The elements of the JMAP which complement traditional concepts of operational art are many. Primarily, these are leveraging diverse perspectives of staff, the reduction of bias of a commander and the introduction of greater transparency[2].  However, there is a significant risk that dogmatic application of a process will take precedence over the considered application given the context. Studies for the Unites States Navy and Army undertaken by behavioural scientists confirm the main accusation levelled at planning processes, concluding “Existing planning models do not do justice to the non-linear complexity of real planning, and in many cases actually inhibit and degrade planning”[3]. However, the fallibilities in the process are well-known, with the determining factor being the way in which it is applied by the staff and commander[4].   The adaptive systems approach employed by the JMAP is no silver bullet - it is no guarantee of operational or campaign success in every instance - but it has great potential to complement operational art if employed correctly. The complexity of the operating environment demands the ability to sense and adapt, which must be built into the mechanisms employed by the staff in the application of the formal process.


Brigadier Rupert Hoskin, former Commander RMC-D, sheds further light on the debate over the JMAP’s relevance, observing that it has significant merit, but that the key to its success remains in the art component, namely how it is employed. He stresses that it requires heavy involvement from the commander, both in the preliminary actions of building their team and organisational culture, and then during the planning process. Hoskin further stresses that the procedural approach must compliment the human aspects of warfighting, namely creativity and intuition. Quite naturally, there is no formulaic approach to how operational art is to be achieved, but as a commander, time spent exploring how this might be achieved is a worthy pursuit.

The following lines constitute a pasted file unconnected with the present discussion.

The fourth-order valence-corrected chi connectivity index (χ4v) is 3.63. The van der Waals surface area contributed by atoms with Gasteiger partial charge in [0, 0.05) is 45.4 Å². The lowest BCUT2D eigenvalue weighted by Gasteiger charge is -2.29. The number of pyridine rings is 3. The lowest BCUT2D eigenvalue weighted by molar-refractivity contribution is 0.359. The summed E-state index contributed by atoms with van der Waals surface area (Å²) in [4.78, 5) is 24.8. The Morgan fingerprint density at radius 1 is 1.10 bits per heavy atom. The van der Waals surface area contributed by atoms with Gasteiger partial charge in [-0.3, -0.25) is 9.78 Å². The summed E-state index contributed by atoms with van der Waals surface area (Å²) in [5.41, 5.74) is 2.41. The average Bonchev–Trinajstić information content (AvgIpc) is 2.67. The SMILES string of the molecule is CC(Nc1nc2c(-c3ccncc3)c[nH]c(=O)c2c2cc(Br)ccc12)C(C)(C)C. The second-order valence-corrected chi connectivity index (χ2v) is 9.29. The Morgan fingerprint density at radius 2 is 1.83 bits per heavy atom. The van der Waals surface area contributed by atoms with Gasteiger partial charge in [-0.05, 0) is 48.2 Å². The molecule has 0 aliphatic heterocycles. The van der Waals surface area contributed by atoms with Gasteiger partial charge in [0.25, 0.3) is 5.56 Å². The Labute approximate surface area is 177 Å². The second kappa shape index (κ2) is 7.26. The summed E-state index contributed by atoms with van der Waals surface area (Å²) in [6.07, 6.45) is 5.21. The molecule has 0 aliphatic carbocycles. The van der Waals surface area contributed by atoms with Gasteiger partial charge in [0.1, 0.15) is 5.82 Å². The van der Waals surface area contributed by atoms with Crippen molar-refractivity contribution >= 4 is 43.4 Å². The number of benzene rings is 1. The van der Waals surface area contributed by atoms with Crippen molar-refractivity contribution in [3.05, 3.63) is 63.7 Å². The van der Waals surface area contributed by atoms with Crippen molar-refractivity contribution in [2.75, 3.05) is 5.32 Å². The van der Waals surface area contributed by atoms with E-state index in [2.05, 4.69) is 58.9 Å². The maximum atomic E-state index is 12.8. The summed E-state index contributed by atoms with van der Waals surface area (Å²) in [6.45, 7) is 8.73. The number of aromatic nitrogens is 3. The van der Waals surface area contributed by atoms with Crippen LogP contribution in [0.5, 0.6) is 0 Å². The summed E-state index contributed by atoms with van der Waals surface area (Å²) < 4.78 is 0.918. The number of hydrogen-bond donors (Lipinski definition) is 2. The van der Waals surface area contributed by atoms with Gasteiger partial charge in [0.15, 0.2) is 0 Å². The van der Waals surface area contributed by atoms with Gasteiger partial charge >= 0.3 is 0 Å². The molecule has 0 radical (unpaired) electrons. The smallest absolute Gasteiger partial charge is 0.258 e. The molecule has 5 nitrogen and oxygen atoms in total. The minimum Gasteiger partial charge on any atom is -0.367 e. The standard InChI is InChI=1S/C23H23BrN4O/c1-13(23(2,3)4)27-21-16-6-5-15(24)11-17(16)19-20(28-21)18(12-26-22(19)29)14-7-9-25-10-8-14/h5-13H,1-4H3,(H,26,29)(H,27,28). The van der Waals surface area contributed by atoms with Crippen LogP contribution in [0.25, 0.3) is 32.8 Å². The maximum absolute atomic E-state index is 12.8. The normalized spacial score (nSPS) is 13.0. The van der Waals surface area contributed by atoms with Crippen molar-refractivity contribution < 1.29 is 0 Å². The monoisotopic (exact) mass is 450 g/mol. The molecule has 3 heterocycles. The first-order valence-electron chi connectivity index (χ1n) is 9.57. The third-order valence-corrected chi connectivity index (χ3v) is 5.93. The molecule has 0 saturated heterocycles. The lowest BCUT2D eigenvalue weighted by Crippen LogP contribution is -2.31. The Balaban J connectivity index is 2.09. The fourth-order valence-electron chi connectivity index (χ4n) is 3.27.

Operational art stresses the cohesion and purpose of tactical actions for the attainment of strategic objectives, and the creation of formal processes to oversee this is not always a comfortable fit.  While Australian doctrine makes an attempt to spell out how the process is to be achieved, much is left to tenets, concepts, or vague principles that require the involvement of the right creative and experienced commander and their staff to apply it to any given situation. What the presence of formal structures does risk is the dogmatic application of a process by individuals who fail to appreciate the realities of the situation they face. The processes and individuals involved must be both self and situationally aware and capable of manipulating the processes to ensure relevance of the actions being undertaken. Ultimately, formal processes cannot replace considered human input, but they can augment it.   


MAJ Alex Bearse is currently the Military Assistant to Head of Armoured Vehicle Division. A graduate of the Australian War College, his most recent operational experience was as the Chief of Operations (CJ33) for the Coalition Joint Forces Land Component Command (CJFLCC) Op Inherent Resolve in Iraq.



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[1] Jackson, Aaron P. "Innovative within the Paradigm: The Evolution of the Australian Defence Force’s Joint Operational Art." Security Challenges 13, no. 1 (2017), 61

[2] Australia, ADFP 5.0.1 Joint Military Appreciation Process (Canberra: Commonwealth of Australia. 2016), 1-4

[4] Hoskin, Rupert. The ghost in the machine: better application of human factors to enhance the military appreciation process. Canberra: Land Warfare Studies Centre. 2009, 21